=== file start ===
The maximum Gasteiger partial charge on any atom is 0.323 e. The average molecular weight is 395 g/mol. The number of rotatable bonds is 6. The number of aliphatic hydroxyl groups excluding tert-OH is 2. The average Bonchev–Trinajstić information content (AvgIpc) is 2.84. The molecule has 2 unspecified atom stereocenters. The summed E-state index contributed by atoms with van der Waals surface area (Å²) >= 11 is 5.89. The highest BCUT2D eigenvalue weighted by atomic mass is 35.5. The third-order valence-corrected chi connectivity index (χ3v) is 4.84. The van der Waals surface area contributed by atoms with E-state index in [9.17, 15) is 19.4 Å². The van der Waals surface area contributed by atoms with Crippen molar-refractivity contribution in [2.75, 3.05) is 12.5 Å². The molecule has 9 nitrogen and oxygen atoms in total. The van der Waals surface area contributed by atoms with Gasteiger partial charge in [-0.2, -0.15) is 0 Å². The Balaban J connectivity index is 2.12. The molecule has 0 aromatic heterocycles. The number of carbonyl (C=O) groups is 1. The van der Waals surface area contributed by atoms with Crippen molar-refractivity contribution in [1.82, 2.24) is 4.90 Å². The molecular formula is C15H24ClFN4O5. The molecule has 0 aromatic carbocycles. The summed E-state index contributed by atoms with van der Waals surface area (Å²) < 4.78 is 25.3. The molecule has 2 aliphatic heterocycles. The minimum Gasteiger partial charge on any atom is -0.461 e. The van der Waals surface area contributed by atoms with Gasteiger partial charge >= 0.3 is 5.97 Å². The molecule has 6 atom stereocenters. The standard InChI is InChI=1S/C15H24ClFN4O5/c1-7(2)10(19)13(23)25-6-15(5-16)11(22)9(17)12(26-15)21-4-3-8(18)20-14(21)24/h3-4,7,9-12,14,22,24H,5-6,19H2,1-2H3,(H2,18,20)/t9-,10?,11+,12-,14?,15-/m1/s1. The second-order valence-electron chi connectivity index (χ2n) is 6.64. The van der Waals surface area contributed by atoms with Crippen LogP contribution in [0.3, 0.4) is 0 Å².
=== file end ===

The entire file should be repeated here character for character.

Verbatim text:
The maximum Gasteiger partial charge on any atom is 0.323 e. The average molecular weight is 395 g/mol. The number of rotatable bonds is 6. The number of aliphatic hydroxyl groups excluding tert-OH is 2. The average Bonchev–Trinajstić information content (AvgIpc) is 2.84. The molecule has 2 unspecified atom stereocenters. The summed E-state index contributed by atoms with van der Waals surface area (Å²) >= 11 is 5.89. The highest BCUT2D eigenvalue weighted by atomic mass is 35.5. The third-order valence-corrected chi connectivity index (χ3v) is 4.84. The van der Waals surface area contributed by atoms with E-state index in [9.17, 15) is 19.4 Å². The van der Waals surface area contributed by atoms with Crippen molar-refractivity contribution in [2.75, 3.05) is 12.5 Å². The molecule has 9 nitrogen and oxygen atoms in total. The van der Waals surface area contributed by atoms with Gasteiger partial charge in [-0.2, -0.15) is 0 Å². The Balaban J connectivity index is 2.12. The molecule has 0 aromatic heterocycles. The number of carbonyl (C=O) groups is 1. The van der Waals surface area contributed by atoms with Crippen molar-refractivity contribution in [1.82, 2.24) is 4.90 Å². The molecular formula is C15H24ClFN4O5. The molecule has 0 aromatic carbocycles. The summed E-state index contributed by atoms with van der Waals surface area (Å²) < 4.78 is 25.3. The molecule has 2 aliphatic heterocycles. The minimum Gasteiger partial charge on any atom is -0.461 e. The van der Waals surface area contributed by atoms with Gasteiger partial charge >= 0.3 is 5.97 Å². The molecule has 6 atom stereocenters. The standard InChI is InChI=1S/C15H24ClFN4O5/c1-7(2)10(19)13(23)25-6-15(5-16)11(22)9(17)12(26-15)21-4-3-8(18)20-14(21)24/h3-4,7,9-12,14,22,24H,5-6,19H2,1-2H3,(H2,18,20)/t9-,10?,11+,12-,14?,15-/m1/s1. The second-order valence-electron chi connectivity index (χ2n) is 6.64. The van der Waals surface area contributed by atoms with Crippen LogP contribution in [0.3, 0.4) is 0 Å².